Friday, May 7, 2010

Flying around the Iceland ash cloud

Yesterday I flew back from the United Kingdom through Chicago. After takeoff I glanced at the flight indicator and saw the following picture:

Screen aboard flight to the US

This caught my attention, since the flight usually goes from London up over southern Scotland and fairly close to Iceland, before coming in over Newfoundland, and through Canada into Chicago. We were obviously following a considerable detour.

Irish airports have been closed again for the fourth day this week, as the volcano transitions from just flowing lava into explosive eruptions again.
Late Thursday, Icelandic meteorologists and geophysicists warned Eyjafjoell would emit a larger ash cloud after renewed activity, though Oddson said it had stabilised overnight.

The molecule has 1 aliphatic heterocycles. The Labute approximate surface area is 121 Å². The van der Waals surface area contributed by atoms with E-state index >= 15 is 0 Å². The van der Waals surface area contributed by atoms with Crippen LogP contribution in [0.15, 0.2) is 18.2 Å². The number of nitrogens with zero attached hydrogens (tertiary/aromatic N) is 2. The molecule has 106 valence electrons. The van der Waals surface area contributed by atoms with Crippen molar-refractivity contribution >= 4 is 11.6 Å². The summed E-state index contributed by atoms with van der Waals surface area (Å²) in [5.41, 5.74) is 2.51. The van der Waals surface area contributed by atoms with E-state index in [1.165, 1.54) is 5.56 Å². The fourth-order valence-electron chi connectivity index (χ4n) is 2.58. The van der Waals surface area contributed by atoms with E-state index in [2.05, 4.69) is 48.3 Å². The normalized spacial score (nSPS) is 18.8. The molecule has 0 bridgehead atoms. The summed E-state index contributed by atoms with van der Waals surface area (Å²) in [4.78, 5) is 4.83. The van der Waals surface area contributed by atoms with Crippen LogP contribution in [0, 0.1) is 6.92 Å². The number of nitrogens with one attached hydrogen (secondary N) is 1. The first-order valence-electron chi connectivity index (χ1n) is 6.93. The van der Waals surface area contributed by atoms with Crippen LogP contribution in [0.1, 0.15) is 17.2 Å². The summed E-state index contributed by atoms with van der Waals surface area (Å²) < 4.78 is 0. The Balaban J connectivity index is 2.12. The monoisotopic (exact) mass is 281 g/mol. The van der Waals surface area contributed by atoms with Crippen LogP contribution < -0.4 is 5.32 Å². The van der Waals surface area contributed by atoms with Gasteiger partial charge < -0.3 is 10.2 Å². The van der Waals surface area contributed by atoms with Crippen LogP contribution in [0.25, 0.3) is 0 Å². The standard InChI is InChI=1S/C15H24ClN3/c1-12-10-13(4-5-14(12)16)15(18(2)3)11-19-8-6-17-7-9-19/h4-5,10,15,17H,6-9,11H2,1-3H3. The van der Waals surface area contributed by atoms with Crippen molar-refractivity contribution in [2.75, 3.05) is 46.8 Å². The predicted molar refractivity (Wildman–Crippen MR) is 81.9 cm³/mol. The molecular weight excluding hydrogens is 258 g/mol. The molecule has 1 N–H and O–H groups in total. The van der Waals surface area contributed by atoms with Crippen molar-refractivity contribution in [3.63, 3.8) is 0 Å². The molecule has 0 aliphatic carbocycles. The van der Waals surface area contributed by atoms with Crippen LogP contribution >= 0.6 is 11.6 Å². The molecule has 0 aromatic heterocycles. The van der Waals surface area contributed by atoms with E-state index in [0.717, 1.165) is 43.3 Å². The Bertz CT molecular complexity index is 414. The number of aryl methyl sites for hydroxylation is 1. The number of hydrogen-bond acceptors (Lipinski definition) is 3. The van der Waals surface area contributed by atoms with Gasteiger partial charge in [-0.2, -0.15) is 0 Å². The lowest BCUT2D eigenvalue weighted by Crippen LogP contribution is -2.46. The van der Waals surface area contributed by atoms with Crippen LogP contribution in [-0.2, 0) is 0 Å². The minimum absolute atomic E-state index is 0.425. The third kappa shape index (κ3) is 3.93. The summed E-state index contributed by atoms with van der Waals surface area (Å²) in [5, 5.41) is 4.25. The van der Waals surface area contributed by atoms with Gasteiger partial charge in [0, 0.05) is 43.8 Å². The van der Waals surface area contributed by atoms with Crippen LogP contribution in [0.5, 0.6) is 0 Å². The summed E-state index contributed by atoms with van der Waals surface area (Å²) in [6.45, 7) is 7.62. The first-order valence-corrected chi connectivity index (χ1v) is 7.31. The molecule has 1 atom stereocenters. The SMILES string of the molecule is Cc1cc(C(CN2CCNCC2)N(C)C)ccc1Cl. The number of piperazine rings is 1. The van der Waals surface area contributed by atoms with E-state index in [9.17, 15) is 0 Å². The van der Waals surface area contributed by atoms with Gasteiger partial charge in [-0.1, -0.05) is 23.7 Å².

"Right now, we're not seeing nearly as much ash fall as in the first few days of the eruption", which paralysed European flight traffic for a week from April 14, he said.

The ash, at sufficient concentrations, poses a hazard for plane engines.
The problem is large enough that is has spread down to affect flights out of Portugal.

Looking at the earthquake pattern that has been taking place in Iceland, there are a couple of areas of concern:

General view of recent earthquakes in Iceland

The first is the increase in the earthquake activity at Eyafjyallajokull and the spread to Myrdalsjokull (under which sits Katla).

The second is the increasing activity up around Loki.

Note that the stars are for earthquakes above a level 3. Interesting that this is at a depth of around 1.1 km, while the last over 3 one there was at a depth of 3.3 km.

There is still not much activity in the area of Laki – which may or may not be a good sign. But since we are dealing with geological events here, with the difference in scale that they have, even an instant response can be measured in months and years, rather than hours.

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